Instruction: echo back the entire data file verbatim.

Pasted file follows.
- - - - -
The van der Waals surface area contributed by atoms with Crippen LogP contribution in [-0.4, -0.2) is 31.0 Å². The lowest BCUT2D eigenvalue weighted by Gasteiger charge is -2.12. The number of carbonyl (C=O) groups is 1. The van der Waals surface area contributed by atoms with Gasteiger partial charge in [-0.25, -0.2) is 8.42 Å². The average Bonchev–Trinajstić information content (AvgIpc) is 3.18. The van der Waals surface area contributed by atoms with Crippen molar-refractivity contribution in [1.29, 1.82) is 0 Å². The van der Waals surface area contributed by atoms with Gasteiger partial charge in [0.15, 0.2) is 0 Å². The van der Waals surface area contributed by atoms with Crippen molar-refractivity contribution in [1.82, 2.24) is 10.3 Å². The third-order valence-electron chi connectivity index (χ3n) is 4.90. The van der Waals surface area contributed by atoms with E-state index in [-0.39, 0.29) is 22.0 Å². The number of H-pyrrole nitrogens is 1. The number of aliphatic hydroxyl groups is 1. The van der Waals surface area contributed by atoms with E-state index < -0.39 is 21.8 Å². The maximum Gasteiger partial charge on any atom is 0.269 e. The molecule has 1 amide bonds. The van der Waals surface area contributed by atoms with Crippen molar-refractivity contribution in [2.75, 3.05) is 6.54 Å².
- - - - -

The van der Waals surface area contributed by atoms with Crippen LogP contribution in [-0.4, -0.2) is 31.0 Å². The lowest BCUT2D eigenvalue weighted by Gasteiger charge is -2.12. The number of carbonyl (C=O) groups is 1. The van der Waals surface area contributed by atoms with Gasteiger partial charge in [-0.25, -0.2) is 8.42 Å². The average Bonchev–Trinajstić information content (AvgIpc) is 3.18. The van der Waals surface area contributed by atoms with Crippen molar-refractivity contribution in [1.29, 1.82) is 0 Å². The van der Waals surface area contributed by atoms with Gasteiger partial charge in [0.15, 0.2) is 0 Å². The van der Waals surface area contributed by atoms with Crippen molar-refractivity contribution in [1.82, 2.24) is 10.3 Å². The third-order valence-electron chi connectivity index (χ3n) is 4.90. The van der Waals surface area contributed by atoms with E-state index in [-0.39, 0.29) is 22.0 Å². The number of H-pyrrole nitrogens is 1. The number of aliphatic hydroxyl groups is 1. The van der Waals surface area contributed by atoms with E-state index < -0.39 is 21.8 Å². The maximum Gasteiger partial charge on any atom is 0.269 e. The molecule has 1 amide bonds. The van der Waals surface area contributed by atoms with Crippen molar-refractivity contribution in [2.75, 3.05) is 6.54 Å².